MBALE – On February 1st, 2021, the former Presidential candidate and President National Unity Platform filed his petition in the Supreme Court challenging the outcome of the 14th January Presidential election. No need to mention that prior to the Petition, Kyagulanyi had been placed under a 10 day house arrest over unjustified fears that his freedom could incite the public. It is also alleged that his phones had been disconnected and was denied access to his Lawyers to whom he would have given instructions to petition court over the outcome of the election.
In his petition, Kyagulanyi had asked court to nullify Museveni’s victory on grounds that the entire election exercise was not conducted in accordance with the laws of Uganda. Having Respondents, they filed their affidavits in reply. Before the schedule could be given, Kyagulanyi ambushed the respondents with an application to amend his first petition and cited the ground.
The Panel of 9 Justices selected to hear the petition picked up the application and invited the parties to proceed orally. These Justices included Chief Justice Alfonse Owiny Dollo, Rubby Opio Aweri, Stella Arach Amoko, Esther Kisaakye, Faith Mwondha, Paul Mugamba, Mike Chibita, Ezekiel Muhanguzi and Night Percy Tuhaise. An indepth look at the application for amendment shows that Kyagulanyi had pleaded that articles 102 (2) (b) and 219 of the Constitution barred a person holding a position of President from running for president. Note that this issue had not been pleaded in the first petition before it was served upon the respondents.
Kyagulanyi’s petition was sadly interpreted by the Respondents as an attempt to water down the contents of their reply. After submissions from both sides, the court stood over the matter for a few hours to deliver its ruling. When court resumed later that day, Justice Stella Arach Amoko who read the unanimous ruling dismissed the application on grounds that the issues the petitioner intended to add to the petition had already been included in the original petition. For me, this finding is the very reason why the application should have been granted as opposed to the argument that the application sought to introduce new matters, after all, that is the purpose for which the law allows amendments.
The Respondents had argued that the challenge of Museveni’s qualification to stand for the presidency without relinquishing his powers as president is purely a new matter and contravened the laws governing presidential election petitions that follow strict and fixed timelines which include filing the petition, service in two days, answer in three days and hearing as well as delivering the verdict within two months. They also noted that issues regarding amendments on irregularities arising from electoral processes such as during transmission of declaration result forms and the electoral offences allegedly committed by Museveni are already covered in the original petition and therefore no need to amend them.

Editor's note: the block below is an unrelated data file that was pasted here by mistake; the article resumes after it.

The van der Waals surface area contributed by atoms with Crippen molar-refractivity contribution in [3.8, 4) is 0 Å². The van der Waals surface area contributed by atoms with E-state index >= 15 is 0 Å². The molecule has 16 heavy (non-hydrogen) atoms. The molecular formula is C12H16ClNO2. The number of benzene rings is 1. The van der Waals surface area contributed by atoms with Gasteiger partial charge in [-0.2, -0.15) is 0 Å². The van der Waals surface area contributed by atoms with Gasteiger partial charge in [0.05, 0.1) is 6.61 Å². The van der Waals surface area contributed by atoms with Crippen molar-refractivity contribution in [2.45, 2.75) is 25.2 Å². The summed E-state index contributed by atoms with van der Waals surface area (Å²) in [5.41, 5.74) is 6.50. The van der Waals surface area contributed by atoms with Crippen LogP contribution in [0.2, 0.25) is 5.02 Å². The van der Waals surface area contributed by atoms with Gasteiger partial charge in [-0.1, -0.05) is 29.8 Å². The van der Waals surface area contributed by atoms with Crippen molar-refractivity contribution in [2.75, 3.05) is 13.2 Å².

Sadly, the law governing presidential election petitions is silent on amendments and one would be justified to say the application was time-barred due to limitation. For me irrespective of the foregoing argument, the purpose of amendment was majorly to help the court to adjudicate upon all matters in controversy and to enable the court to decide on all matters effectively and arrive at a just decision. To dismiss the application is to procure a miscarriage of justice and to block a litigant from exhausting his grievances although I personally think the Applicant should have opted to file supplementary affidavits as opposed to amendment. Similarly, the affidavit deponed by NRM’s Kihika can also be expunged during the hearing since he had no authority to do so on his behalf of Museveni, Kyagulanyi did not sue NRM as a party but Museveni as an individual, the two are not one and the same. Being the NRM candidate does not suffice.
I know that the Supreme Court has its own rules and regulations but elsewhere, the law provides that the court may, at any stage of the proceedings, allow either party to alter or amend his or her pleadings in such a manner and on such terms as may be just and all such amendments shall be made as may be necessary for the purpose of determining the real questions in controversy between the parties. Will the dismissal of the application enable court to determine the real questions in controversy? My answer is no more so that this is the supreme court of the land where an aggrieved party will have nowhere to run if court decided against him.
Clearly, the court is under the law vested with wide discretion to allow amendment to pleadings of a party at any stage of the proceedings on such terms as may be just, and such amendments shall be made as may be necessary for the purpose of determining the real question in controversy between the parties, and to avoid multiplicity of proceedings.